Alfred Starr Hamilton was born and raised in Montclair, New Jersey. After a brief stint in the army during World War II, he returned to Montclair, where he lived for the rest of his life. He held a few mainly menial jobs and, after his mother’s death, lived on a small inheritance that allowed him to rent a room in a rooming house and eke out a subsistence existence. Hamilton was first published in the 1960s by Cornell University’s literary magazine, Epoch. Jargon Society, run by Jonathan Williams and David Ruff, published the only full-length collection to appear in Hamilton’s lifetime, The Poems of Alfred Starr Hamilton (1970). Though Hamilton continued to publish in magazines and journals throughout the 1970s and 1980s, his work never found more than a cult audience. He spent the final years of his life in a nursing home; after his death, his niece retrieved his last poems. These, along with the poems published during his lifetime and those held by Williams, were republished as A Dark Dreambox of Another Kind (The Song Cave, 2013). Of the thousands of poems Hamilton was known to have written during his lifetime, only this small handful remains.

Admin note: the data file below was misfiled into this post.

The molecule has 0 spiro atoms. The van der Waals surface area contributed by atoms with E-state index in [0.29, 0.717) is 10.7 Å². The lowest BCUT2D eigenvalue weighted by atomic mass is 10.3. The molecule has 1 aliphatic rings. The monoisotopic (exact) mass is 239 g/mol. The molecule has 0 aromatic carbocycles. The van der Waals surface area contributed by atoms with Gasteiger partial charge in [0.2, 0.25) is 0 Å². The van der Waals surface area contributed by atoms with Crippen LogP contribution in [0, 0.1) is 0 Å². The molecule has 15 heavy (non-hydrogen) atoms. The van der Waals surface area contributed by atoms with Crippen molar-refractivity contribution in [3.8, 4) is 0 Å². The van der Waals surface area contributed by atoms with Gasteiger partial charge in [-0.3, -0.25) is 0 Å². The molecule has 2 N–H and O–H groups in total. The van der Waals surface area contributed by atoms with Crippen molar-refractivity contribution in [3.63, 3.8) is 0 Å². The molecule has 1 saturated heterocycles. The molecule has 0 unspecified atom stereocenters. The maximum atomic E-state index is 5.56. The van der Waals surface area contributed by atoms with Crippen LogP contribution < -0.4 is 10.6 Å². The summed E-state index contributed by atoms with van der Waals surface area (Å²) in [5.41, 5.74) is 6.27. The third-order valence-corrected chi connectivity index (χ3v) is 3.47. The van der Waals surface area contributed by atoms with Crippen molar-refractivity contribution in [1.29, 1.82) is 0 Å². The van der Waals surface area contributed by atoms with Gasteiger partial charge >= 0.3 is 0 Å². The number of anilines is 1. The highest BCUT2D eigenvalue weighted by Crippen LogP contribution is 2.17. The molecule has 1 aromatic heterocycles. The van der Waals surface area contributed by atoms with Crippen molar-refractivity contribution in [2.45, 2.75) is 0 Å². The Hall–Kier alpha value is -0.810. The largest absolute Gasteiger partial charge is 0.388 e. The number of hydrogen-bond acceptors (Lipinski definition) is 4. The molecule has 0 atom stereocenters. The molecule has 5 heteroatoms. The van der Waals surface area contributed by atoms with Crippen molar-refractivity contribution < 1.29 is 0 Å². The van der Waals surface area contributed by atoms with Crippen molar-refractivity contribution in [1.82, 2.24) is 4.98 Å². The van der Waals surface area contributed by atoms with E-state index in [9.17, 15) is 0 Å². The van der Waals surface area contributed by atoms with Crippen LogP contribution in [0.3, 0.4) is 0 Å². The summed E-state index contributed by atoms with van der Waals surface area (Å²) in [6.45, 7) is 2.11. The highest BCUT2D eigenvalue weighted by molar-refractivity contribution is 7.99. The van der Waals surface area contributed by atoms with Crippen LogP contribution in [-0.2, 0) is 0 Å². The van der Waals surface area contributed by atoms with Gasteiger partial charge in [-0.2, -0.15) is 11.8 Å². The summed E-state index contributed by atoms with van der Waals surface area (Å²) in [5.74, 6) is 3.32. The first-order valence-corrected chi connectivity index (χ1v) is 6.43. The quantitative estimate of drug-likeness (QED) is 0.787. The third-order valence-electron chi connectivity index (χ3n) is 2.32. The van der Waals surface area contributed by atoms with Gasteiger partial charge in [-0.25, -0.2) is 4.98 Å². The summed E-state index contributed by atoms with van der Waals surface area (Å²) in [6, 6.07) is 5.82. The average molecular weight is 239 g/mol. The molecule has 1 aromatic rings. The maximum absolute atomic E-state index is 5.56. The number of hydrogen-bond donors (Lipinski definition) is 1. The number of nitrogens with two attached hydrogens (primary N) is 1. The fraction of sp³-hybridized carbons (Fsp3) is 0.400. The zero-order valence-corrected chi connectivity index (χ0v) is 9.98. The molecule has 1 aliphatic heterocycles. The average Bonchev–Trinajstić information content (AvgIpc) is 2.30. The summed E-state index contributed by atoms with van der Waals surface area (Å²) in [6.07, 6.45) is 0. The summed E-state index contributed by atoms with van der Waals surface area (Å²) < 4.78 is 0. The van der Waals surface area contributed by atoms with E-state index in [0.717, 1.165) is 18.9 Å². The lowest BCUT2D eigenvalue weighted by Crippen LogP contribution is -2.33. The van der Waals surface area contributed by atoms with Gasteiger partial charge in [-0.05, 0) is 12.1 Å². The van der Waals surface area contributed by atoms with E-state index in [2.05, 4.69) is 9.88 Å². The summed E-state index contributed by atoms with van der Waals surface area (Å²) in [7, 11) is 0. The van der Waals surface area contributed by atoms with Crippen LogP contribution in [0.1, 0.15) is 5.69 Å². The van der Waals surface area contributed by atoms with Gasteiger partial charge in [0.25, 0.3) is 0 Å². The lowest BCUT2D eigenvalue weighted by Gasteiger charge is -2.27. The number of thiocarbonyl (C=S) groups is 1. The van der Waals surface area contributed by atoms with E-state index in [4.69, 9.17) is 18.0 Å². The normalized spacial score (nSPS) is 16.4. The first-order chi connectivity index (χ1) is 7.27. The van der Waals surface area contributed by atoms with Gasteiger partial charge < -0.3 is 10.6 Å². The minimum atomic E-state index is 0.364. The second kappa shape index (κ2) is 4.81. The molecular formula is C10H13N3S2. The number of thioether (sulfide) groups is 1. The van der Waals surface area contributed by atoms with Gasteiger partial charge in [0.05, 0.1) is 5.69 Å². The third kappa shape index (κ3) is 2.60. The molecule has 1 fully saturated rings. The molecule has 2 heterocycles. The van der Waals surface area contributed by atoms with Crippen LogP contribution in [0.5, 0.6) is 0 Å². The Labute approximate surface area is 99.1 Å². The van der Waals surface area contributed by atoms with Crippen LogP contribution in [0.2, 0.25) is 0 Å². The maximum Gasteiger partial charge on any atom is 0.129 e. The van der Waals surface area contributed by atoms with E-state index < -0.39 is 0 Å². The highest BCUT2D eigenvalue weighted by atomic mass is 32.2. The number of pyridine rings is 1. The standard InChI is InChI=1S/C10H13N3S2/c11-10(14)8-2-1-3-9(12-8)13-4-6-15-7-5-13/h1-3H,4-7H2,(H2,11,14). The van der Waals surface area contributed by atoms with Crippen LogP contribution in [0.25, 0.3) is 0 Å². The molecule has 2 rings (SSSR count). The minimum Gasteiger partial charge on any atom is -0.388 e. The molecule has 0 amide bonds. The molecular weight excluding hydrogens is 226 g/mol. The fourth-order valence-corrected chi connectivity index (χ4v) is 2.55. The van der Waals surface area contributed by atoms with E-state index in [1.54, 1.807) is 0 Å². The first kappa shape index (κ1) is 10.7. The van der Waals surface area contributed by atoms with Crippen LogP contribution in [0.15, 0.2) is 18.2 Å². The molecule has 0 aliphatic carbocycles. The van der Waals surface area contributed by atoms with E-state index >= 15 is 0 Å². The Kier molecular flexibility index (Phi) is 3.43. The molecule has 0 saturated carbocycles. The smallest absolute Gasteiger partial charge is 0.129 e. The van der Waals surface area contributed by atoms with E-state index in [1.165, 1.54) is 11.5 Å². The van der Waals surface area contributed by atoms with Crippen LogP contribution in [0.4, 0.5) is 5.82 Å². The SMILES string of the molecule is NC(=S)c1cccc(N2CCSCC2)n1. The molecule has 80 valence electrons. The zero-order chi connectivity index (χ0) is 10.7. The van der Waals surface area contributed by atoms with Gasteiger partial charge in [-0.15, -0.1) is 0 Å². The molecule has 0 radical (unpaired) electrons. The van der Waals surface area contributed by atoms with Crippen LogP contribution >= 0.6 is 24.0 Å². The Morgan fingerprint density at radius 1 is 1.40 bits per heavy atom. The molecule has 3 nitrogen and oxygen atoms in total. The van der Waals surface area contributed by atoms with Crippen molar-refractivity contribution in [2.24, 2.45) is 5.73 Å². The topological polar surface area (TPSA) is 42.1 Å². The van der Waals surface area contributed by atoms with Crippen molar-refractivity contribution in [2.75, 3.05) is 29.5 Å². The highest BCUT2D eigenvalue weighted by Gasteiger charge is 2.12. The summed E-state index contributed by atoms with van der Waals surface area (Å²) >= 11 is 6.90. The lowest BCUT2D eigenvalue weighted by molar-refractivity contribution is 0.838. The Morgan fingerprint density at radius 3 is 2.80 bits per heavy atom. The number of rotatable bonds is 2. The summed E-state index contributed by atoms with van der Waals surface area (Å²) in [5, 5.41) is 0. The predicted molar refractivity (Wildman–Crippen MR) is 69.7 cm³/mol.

Hamilton’s poems can evoke fairy tales and folktales with their odd metaphorical habits and turns of phrase; in his poems, Hamilton’s uses simple yet elusive language and deploys syntax in surprising ways. In the introduction to A Dark Dreambox of Another Kind, the editors note that “Hamilton’s is an extremely gentle language cultured in loneliness, the product of encountering a world while staying away from it.”  

Related Content
More About this Poet